|A Mammoth Hot Springs victim|
|The Springs has its own special art|
|Suspension bridge over Hellroaring Creek|
|A look from the bridge|
|Look who comes a callin' at Mammoth|
A very hot September was followed by a deep freeze for a couple of weeks in October before the trees began to turn. So what we’ve had are brown, rather than golden or orange leaves. They’re falling to the ground fast.
We took off for Yellowstone Park on Friday hoping for some color, but we were disappointed to find the same situation there. What leaves are left are brown. Not much color around.
However, we were treated to gorgeous Indian summer weather with temperatures in the mid-60s and clear skies on Saturday.
We were out looking for wolves focusing our search on the Lamar Valley.
There were reports of up to nine wolves in the Hellroaring Pack. We saw a clutch of people near an overlook who had spotted the pack, but we couldn’t find a place to park to see them ourselves.
We returned later in the day and had a feeble look through a scope from this same overlook revealing what looked to be one wolf.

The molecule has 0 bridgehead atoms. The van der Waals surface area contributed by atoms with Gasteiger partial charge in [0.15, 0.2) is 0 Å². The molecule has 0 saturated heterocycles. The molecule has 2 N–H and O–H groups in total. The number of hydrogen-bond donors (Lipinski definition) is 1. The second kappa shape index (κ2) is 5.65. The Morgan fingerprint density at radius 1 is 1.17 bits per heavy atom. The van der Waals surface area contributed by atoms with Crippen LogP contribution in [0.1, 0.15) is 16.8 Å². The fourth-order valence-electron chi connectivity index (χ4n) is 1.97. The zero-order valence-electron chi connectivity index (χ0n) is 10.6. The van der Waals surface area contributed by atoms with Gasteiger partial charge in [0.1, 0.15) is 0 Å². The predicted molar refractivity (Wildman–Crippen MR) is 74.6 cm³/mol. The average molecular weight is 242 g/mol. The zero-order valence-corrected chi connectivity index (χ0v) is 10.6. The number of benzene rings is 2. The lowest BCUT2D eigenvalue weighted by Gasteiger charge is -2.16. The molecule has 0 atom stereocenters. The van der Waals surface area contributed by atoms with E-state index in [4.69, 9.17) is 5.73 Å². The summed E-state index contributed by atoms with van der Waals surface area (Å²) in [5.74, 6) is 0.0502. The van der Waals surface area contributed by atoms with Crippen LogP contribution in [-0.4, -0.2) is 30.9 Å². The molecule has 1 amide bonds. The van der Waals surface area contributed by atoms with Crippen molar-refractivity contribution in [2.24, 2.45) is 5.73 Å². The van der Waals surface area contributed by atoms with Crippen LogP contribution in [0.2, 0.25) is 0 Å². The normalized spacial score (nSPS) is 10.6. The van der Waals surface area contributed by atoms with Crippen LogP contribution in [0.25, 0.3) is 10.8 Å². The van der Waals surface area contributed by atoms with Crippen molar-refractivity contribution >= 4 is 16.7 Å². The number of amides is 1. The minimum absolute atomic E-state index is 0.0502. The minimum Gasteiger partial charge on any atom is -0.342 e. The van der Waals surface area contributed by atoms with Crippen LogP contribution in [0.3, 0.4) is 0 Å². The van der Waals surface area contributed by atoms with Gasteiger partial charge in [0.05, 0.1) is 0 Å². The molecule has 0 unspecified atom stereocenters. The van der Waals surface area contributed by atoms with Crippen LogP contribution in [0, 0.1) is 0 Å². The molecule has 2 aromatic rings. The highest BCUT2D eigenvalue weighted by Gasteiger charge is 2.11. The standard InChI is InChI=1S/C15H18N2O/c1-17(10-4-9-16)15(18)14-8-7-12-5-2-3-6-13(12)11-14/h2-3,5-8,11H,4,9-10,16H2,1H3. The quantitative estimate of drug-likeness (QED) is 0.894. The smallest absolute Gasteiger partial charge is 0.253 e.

We enjoyed a nice walk in the Lamar Valley, saw plenty of bison, but no wolves.
We had to satisfy ourselves with the elk we could see in herds in the Hellroaring area and in the Mammoth Hot Springs townsite.
Walking the suspension bridge on the Hellroaring trail was a highlight of a short backcountry trip.
Otherwise we went as far east as Cooke City. There was snow in the high country peaks around this isolated town.
Gardiner, Montana is always our base for exploring Yellowstone.
It is quirky enough to keep things interesting.
There’s a new Yellowstone Park Association interpretive center and store at the end of the main drag near the arch.
There were elk and deer throughout the town.
The nice weather brought the locals into Gardiner and filled restaurants.
However, the park itself had plenty of elbow room and we had corners of it to ourselves.